The Sustainability Champion series highlights the people forging garden and sustainability pathways in Denver Public Schools. Gigia is among the pioneer garden champions that planted, nurtured and tended the first gardens and student gardeners and chefs in DPS.
Born in Marin County, California and raised in Santa Cruz, Gigia earned degrees in French language and Library Science before turning her focus to graphic arts and type-setting. As an adult, Gigia began teaching cooking classes at Colorado Free University, Cooking School of the Rockies, Alfalfa’s Market and Aurora Parks & Rec. to share cooking skills and the importance of our Food-Earth connection.
Gigia has always been drawn to share the experience of gardens and cooking, sharing: “Humans need, at their Essence of Being, to directly use their body and hands to find their Earth-Body Connection … to forge our human relationship to Nature.”
When her children began attending Stanley British Primary School, Gigia engaged the students with cooking and gardening. “I started a garden at my kid’s school.“
She soon met Andy Nowak as she became involved in the cooking classes and garden at Steele elementary, where “Every grade level was involved in garden rituals that they did every year. The 5th grade teachers, when they studies Native Americans, had a giant tribe feast to celebrate Native American food culture from tribes across the country and another teacher would do a Chinese cultural feast.” On seeing the need for students to learn cooking and nutrition skills, Gigia partnered with Andy Nowak to develop the Slow Food Denver Seed to Table Program. The Slow Food leadership team started their first garden sites and connections at Steele, Whittier, Bromwell and Fairmont. Soon, Fairmont became the first Denver Urban Gardens and DPS community garden partnership. Gigia founded the garden at Eagleton Elementary with Learning Landscapes, forging a new partnership that would add garden learning spaces across DPS. Along with Andy Nowak, she mentored parents to be garden leaders, experts and advocates. Quickly Gigia and Andy realized they needed advocates in the schools beyond volunteers and parents.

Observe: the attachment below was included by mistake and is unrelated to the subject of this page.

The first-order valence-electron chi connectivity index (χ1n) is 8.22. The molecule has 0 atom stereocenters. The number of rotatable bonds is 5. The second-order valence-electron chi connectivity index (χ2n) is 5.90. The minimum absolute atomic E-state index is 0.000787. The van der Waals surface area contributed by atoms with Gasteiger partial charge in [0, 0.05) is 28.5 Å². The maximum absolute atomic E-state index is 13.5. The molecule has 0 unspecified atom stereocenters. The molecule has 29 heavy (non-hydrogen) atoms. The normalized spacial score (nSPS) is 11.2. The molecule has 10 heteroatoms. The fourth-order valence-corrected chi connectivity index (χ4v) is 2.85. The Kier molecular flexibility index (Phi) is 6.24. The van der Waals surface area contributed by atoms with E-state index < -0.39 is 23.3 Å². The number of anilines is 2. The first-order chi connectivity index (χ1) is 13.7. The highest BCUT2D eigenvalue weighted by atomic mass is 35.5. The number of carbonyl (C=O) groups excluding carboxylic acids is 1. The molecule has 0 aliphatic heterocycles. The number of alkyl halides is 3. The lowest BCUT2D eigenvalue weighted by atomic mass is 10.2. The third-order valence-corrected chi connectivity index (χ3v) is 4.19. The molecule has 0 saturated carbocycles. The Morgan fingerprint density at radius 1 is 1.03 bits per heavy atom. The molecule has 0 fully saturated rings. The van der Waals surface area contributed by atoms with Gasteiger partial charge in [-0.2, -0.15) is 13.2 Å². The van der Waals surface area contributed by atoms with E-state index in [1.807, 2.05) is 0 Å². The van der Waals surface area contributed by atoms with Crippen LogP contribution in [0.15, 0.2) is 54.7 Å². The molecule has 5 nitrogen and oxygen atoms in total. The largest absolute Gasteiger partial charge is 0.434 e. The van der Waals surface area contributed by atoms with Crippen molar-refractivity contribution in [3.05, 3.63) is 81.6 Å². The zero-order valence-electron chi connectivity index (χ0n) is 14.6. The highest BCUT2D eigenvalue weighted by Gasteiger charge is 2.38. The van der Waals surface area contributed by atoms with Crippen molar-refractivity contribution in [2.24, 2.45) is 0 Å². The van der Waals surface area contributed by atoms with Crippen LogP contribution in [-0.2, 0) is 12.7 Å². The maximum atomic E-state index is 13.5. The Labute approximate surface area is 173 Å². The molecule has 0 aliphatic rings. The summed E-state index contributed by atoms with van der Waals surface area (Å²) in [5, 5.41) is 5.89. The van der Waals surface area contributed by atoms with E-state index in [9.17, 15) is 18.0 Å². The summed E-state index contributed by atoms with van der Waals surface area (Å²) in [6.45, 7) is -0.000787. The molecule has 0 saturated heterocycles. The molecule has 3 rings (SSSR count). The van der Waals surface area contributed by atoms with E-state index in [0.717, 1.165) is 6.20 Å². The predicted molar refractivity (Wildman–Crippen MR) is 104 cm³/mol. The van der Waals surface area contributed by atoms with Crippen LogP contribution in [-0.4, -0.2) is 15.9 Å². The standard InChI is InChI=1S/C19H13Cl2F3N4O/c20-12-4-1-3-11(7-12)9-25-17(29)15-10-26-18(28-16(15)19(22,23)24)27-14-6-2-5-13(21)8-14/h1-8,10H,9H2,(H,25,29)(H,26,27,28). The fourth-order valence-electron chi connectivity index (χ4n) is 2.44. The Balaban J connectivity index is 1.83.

Together, Slow Foods and Denver Urban Gardens, guided by Gigia, helped create the DPS Garden Coalition Manual to establish standards, protocols and formal agreements to design, build and best support gardens in Denver Public Schools.
At Eagleton, Gigia created the Wellness in the Garden program for schools to best use garden spaces. Twice a week, students would learn lessons in the garden in the optional summer program in a partnership with Denver Health. Lessons learned here became the seeds for creating curriculum and developing recipes for Slow Food. “We realized we needed to train and mentor parents to be the garden leaders.”
We eventually created the Seed to Table Alliance with about 60 schools. We tried to support them however we could with monthly workshops, cooking classes and cooking equipment. We volunteered our time and Andy began running the national Slow Food Garden Network based in Denver.
“When Denver Urban Gardens built the Morey Middle School community garden … it was so close to my house it was so easy to be involved and keep it going … I did the after school program there and developed curriculum for older kids.”
She worked with students at Morey for five year and later became the DUG Community Garden Leader for Morey. While working with DUG, Gigia wanted to become an artist, taking up encaustic painting. Gigia’s advice for teaching in the garden: “Practice not having expectations,” allow students to observe and experiment without an end product in mind, in turn, they will discover the lessons and connections on their own. Check out Slow Food School Garden Curriculum for more cooking and garden resources.